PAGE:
At this mid-point, pastors have to be able to re-imagine themselves in the pastoral role for the second half of their ministerial journey. Such re-imagining requires a high level of self-awareness, a growing contentment about one’s gifts and liabilities, and a mission motivation that outweighs the cost. Healthy habits formed early in pastoral ministry, even before the first set of rapids—and then honed in those rapids—give clergy strength as they enter this second set of rapids.
Such strength is needed, for these second rapids are the most intense in the river. These are category 5 rapids. They exact the highest cost. In this formational stage, the clergy community experiences the highest rate of attrition of any point in the river. The key word that marks this period is “sacrifice.” Being sustained through this stage, successfully emerging and paddling on towards the third formational stage, requires good self-awareness, healthy boundaries, relational fitness and a freshening of devotional patterns.
The third formational stage, which takes place in years 20-25, is marked by the realization that the end of the vocational journey lies up ahead, in the not too distant future. Pastors at this stage have now already spent more time in the pastoral role than they will in the future. The key word that rises up in these final stretches of the river is “legacy.” Here, the questions become, “How do I finish well? What will I leave behind of value?”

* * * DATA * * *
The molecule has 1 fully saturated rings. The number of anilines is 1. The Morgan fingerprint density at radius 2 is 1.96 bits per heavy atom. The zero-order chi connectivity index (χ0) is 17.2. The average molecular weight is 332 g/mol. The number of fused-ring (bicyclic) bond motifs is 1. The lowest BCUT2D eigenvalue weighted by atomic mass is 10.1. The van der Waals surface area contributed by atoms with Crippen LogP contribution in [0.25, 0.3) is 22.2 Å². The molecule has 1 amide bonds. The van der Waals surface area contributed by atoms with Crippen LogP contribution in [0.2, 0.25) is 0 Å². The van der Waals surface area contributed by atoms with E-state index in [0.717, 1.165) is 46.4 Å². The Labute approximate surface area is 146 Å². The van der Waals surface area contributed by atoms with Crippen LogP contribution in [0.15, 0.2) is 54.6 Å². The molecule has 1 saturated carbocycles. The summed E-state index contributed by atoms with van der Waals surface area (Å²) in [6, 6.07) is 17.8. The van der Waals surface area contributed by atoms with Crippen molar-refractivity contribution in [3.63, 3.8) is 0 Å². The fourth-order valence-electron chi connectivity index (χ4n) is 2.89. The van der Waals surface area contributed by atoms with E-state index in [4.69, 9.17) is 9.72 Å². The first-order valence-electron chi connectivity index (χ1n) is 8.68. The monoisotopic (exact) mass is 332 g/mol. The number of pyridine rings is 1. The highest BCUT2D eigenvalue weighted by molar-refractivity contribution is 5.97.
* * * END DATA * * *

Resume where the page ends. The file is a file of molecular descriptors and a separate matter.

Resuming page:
Pastors who choose to engage, struggle, and work with these questions do a better job of positioning themselves to finish well. Those who choose not to struggle with this question rust out, basically marking time until retirement.
My own reflections, generated out of conversations with pastors in this stage, suggests that this third set of rapids rises up at this point in the journey because old tools have become rusty. In 25 years the world changes, language morphs, the church’s focus and attention is different, a new generation is arising. One begins to realize that to speak to a new generation requires learning new things. Consider, for example, how technology has changed over the past 25 years. When I started as an associate pastor, we printed the Sunday bulletins on a mimeograph. Today, personal computers contain virtual print shops. I used to buy clip art books to spice up communications. Today, an eye-catching Web log with incredible resource links can be created in about the same time and with much less effort than it took to create a newsletter with a typewriter, clip art, and a mimeograph. Sustaining pastoral excellence through this last set of rapids requires a willingness to unlearn and relearn.